What helps plants go green?

June 30th, 2010 - 1:33 pm ICT by ANI  

Washington, June 30 (ANI): Researchers have found a central part in the machinery that turns plants green when they sense light.

Plants, according to Meng Chen, an assistant professor of biology at Duke, have two different systems to take advantage of light.

The first one is chloroplasts that turn sunlight into fuel via photosynthesis.

The other is a system of light-sensitive proteins called photoreceptors that use light as information and direct plant development and growth.

Chen’s team has found a key intermediary between the light system for information and the light system that makes fuel - a find that could lead to increase in agricultural yields or improved photosynthesis of bio fuel crops.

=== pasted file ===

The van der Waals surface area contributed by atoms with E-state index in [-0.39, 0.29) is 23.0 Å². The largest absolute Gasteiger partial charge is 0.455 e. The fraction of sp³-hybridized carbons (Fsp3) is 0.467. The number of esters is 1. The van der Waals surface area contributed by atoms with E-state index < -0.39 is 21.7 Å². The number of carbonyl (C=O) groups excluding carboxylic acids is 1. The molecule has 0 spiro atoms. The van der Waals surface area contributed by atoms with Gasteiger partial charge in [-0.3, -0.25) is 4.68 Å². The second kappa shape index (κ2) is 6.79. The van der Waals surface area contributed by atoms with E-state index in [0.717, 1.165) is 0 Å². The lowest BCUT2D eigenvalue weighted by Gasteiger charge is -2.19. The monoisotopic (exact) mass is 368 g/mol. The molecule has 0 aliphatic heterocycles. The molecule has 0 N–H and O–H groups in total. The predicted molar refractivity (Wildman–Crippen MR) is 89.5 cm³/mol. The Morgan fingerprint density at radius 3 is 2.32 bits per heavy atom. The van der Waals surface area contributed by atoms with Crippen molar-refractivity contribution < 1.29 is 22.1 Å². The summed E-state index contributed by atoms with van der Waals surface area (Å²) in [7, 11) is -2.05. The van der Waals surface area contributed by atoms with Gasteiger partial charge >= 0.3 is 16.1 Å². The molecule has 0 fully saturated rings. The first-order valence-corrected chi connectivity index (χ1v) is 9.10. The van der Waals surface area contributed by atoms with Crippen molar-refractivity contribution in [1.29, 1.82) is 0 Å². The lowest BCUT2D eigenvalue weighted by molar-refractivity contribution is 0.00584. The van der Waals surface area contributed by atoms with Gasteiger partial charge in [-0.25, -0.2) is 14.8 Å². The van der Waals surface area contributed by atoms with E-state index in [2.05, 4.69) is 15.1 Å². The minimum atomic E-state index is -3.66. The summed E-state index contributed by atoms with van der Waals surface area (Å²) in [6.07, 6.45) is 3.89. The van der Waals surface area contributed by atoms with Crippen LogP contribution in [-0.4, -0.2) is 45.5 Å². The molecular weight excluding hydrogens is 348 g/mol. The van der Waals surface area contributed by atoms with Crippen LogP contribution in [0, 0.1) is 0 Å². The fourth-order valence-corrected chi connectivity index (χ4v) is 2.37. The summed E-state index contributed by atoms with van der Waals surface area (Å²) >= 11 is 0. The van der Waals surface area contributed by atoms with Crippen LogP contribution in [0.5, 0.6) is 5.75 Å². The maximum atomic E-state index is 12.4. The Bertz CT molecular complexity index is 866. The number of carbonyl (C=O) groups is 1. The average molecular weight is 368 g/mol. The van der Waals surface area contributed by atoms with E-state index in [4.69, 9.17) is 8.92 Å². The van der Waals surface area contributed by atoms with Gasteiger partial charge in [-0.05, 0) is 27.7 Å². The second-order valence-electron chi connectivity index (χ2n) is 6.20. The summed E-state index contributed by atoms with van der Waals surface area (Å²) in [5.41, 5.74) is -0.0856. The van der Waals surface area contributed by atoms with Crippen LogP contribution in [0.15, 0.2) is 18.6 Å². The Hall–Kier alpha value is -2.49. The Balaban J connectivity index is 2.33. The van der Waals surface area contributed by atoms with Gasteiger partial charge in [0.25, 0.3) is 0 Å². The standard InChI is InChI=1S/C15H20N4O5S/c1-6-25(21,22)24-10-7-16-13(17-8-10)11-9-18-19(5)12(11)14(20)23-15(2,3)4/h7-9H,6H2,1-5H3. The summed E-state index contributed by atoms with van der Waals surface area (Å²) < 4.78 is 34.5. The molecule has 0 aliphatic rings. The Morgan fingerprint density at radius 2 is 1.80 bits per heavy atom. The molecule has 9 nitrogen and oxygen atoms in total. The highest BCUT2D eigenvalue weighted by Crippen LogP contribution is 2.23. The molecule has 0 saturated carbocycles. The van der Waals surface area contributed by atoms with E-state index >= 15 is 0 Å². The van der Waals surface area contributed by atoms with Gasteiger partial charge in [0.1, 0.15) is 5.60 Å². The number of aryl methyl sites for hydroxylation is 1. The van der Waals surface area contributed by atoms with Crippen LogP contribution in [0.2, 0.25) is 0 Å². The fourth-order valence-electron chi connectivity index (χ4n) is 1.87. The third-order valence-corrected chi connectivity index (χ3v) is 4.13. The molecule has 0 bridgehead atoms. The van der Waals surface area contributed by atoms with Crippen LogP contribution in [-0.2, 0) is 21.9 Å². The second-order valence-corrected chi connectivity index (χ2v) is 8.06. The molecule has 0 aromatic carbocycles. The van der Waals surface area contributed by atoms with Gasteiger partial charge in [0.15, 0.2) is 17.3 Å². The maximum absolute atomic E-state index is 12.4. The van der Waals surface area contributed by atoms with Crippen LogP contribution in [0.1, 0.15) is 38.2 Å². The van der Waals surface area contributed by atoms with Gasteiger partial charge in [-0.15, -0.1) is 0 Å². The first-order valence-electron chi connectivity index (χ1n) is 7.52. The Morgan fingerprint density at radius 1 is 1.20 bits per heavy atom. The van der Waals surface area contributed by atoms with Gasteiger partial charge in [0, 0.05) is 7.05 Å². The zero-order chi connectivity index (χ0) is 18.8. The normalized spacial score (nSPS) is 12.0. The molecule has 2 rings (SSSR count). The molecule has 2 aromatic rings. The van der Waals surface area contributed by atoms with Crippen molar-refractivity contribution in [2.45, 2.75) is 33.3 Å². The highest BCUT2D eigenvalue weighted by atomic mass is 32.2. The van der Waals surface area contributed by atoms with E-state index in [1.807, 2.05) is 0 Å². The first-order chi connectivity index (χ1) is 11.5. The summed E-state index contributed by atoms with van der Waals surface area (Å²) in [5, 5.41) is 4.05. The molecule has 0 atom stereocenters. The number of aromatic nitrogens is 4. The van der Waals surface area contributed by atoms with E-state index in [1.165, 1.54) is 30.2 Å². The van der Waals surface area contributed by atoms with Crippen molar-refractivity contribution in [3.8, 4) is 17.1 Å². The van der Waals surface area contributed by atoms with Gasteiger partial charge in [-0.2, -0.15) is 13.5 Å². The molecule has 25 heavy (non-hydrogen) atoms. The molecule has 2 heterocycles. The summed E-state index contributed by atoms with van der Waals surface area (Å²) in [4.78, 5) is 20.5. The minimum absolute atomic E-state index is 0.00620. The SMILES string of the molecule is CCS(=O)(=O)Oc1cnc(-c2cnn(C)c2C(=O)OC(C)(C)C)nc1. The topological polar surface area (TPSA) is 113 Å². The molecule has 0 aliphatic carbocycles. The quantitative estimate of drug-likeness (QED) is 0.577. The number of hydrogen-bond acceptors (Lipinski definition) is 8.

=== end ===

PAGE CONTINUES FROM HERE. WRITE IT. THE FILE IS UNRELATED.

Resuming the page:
A type of photoreceptors called phytochrome, is sensitive to red and far-red light and play a major role in the making of chloroplasts and the growth of the stem.

When light hits the plant, they move from the cell’s cytoplasm to its nucleus, where the genes are kept.

Chen identified a new gene, hemera that seems to be required for both the localization and the signalling of phytochrome.

Without Hemera, “a mutant plant is blind to light and the chloroplasts can’t develop,” Chen said.

The findings appear in the June 25 issue of Cell. (ANI)

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